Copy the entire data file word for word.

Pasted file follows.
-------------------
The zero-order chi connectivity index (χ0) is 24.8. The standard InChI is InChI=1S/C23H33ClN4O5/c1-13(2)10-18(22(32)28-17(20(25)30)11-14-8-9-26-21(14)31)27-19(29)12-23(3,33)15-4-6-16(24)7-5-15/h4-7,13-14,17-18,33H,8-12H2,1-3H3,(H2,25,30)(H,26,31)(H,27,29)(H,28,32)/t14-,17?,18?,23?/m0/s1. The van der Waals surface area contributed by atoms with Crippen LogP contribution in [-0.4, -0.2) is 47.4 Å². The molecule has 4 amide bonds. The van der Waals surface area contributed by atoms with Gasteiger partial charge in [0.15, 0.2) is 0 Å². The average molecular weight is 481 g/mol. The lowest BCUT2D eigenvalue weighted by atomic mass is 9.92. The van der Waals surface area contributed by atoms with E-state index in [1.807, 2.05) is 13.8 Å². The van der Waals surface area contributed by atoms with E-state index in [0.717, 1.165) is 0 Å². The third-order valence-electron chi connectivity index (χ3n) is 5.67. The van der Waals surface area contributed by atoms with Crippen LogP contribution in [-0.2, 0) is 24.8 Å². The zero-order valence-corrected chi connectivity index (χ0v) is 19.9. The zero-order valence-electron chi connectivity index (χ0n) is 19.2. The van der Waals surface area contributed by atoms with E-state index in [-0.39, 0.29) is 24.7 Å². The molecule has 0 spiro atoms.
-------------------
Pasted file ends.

The zero-order chi connectivity index (χ0) is 24.8. The standard InChI is InChI=1S/C23H33ClN4O5/c1-13(2)10-18(22(32)28-17(20(25)30)11-14-8-9-26-21(14)31)27-19(29)12-23(3,33)15-4-6-16(24)7-5-15/h4-7,13-14,17-18,33H,8-12H2,1-3H3,(H2,25,30)(H,26,31)(H,27,29)(H,28,32)/t14-,17?,18?,23?/m0/s1. The van der Waals surface area contributed by atoms with Crippen LogP contribution in [-0.4, -0.2) is 47.4 Å². The molecule has 4 amide bonds. The van der Waals surface area contributed by atoms with Gasteiger partial charge in [0.15, 0.2) is 0 Å². The average molecular weight is 481 g/mol. The lowest BCUT2D eigenvalue weighted by atomic mass is 9.92. The van der Waals surface area contributed by atoms with E-state index in [1.807, 2.05) is 13.8 Å². The van der Waals surface area contributed by atoms with E-state index in [0.717, 1.165) is 0 Å². The third-order valence-electron chi connectivity index (χ3n) is 5.67. The van der Waals surface area contributed by atoms with Crippen LogP contribution in [-0.2, 0) is 24.8 Å². The zero-order valence-corrected chi connectivity index (χ0v) is 19.9. The zero-order valence-electron chi connectivity index (χ0n) is 19.2. The van der Waals surface area contributed by atoms with E-state index in [-0.39, 0.29) is 24.7 Å². The molecule has 0 spiro atoms.